“These bad headaches are gone 50% to 75% of the time when we close up their PFO,” says Dr. Jonathan Tobis, an interventional cardiologist at UCLA’s Geffen School of Medicine who is testing one of the devices.
Scientists don’t know why the PFO hole plays a role in triggering migraines, but they speculate that when the blood bypasses the lungs, and instead is shunted directly from the right to the left chamber of the heart, impurities that would have been filtered out by the lungs remain in the blood.
“Something -- either tiny blood clots or chemicals -- is being delivered to the brain that increases the likelihood someone will have migraines,” says Lipton.
In the past, PFO closure required cracking the rib cage and operating directly on the heart. Now, because of the development of tiny implants that can be inserted into the heart through a catheter, sealing these holes has gotten much easier, making the use of this technique for treating migraines far more feasible.
Some European physicians are already sealing PFOs to treat migraine sufferers. “Hardly anyone gets completely cured, but about half show some improvement,” says Dr. Bernhard Meier, head of cardiology at University Hospital in Bern, Switzerland, and the lead investigator on the European clinical trials.
And in a British study involving 147 migraine sufferers, which was presented in March at a medical meeting, patients who received the implant experienced a 37% reduction in migraine burden, meaning the number of headaches and the length of time each one endured. That was compared to a 17% symptom reduction in those who underwent a sham procedure. “These results are as good as any drug,” says Tobis.
Experts don’t think migraine sufferers should get this defect repaired just yet: Large clinical trials are needed first.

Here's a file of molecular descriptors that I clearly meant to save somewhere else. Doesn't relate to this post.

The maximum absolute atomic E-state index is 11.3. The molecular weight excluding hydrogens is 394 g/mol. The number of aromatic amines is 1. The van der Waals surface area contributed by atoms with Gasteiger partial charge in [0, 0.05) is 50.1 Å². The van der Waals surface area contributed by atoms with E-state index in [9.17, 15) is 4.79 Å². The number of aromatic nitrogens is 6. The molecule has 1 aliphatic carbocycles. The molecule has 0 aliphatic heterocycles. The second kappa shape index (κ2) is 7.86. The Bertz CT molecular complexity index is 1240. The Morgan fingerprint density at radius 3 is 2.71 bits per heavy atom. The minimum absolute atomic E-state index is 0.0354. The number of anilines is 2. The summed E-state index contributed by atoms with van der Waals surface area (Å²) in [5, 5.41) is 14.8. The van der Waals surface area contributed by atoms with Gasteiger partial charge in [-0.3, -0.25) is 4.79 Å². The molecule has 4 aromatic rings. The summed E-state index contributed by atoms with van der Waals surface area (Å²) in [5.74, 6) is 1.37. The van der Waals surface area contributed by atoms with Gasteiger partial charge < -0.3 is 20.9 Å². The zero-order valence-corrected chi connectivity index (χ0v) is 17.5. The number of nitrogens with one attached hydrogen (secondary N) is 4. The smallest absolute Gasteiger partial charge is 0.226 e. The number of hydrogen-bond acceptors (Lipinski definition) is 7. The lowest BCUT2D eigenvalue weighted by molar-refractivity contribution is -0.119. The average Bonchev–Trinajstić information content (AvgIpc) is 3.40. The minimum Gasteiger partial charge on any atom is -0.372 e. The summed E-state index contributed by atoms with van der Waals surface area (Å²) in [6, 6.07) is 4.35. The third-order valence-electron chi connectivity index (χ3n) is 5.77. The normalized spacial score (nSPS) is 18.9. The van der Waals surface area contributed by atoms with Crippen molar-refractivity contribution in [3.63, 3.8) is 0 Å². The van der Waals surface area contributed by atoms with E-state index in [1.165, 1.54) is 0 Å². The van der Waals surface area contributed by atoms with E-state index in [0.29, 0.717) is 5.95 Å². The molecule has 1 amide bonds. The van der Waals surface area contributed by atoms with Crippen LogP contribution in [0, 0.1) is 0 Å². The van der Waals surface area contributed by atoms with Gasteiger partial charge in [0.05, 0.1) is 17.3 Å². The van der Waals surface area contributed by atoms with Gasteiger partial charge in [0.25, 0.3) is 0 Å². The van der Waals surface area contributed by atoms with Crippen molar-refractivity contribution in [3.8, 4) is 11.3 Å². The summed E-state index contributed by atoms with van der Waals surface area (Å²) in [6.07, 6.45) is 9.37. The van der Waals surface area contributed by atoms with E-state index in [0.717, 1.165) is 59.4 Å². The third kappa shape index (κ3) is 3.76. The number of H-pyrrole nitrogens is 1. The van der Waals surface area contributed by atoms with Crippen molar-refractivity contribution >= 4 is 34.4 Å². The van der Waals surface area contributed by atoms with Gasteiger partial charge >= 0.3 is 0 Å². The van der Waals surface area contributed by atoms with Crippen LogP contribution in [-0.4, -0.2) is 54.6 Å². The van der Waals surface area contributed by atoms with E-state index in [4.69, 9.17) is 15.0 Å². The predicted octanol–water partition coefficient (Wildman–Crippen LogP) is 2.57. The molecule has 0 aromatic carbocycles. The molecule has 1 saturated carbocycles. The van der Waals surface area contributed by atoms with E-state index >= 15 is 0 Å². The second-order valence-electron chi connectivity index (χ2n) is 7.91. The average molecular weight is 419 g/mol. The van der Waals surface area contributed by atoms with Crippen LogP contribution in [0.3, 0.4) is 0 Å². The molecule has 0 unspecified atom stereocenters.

“Any time you do an invasive surgical procedure, there is a potential for problems,” says Dr. Stephen Silberstein, a neurologist at Thomas Jefferson University in Philadelphia and a past president of the American Headache Society. “We don’t want to treat people without proof. We should know within the next three years if this works.”
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Alternate routes to relief
Two devices to treat migraines are also being studied in clinical trials. One uses a transcranial magnetic stimulator, an external device that creates a magnetic field, to stave off symptoms of acute migraines. In a 2006 study with 42 volunteers, patients in the TMS group reported that about 70% of their headaches were mild or no longer painful within two hours, compared with 42% in the placebo group.
The other device is an occipital nerve stimulator, which delivers electrical impulses via wires implanted under the skin near the base of the head. In preliminary tests, about 60% of chronic migraine sufferers had significant improvement, and an additional 20% got some relief.
“These were all patients who didn’t get any relief from medication and were severely disabled by their headaches,” says Dr. Todd Schwedt, neurologist at Washington University in St. Louis and an investigator on the ONS study.
-- Linda Marsa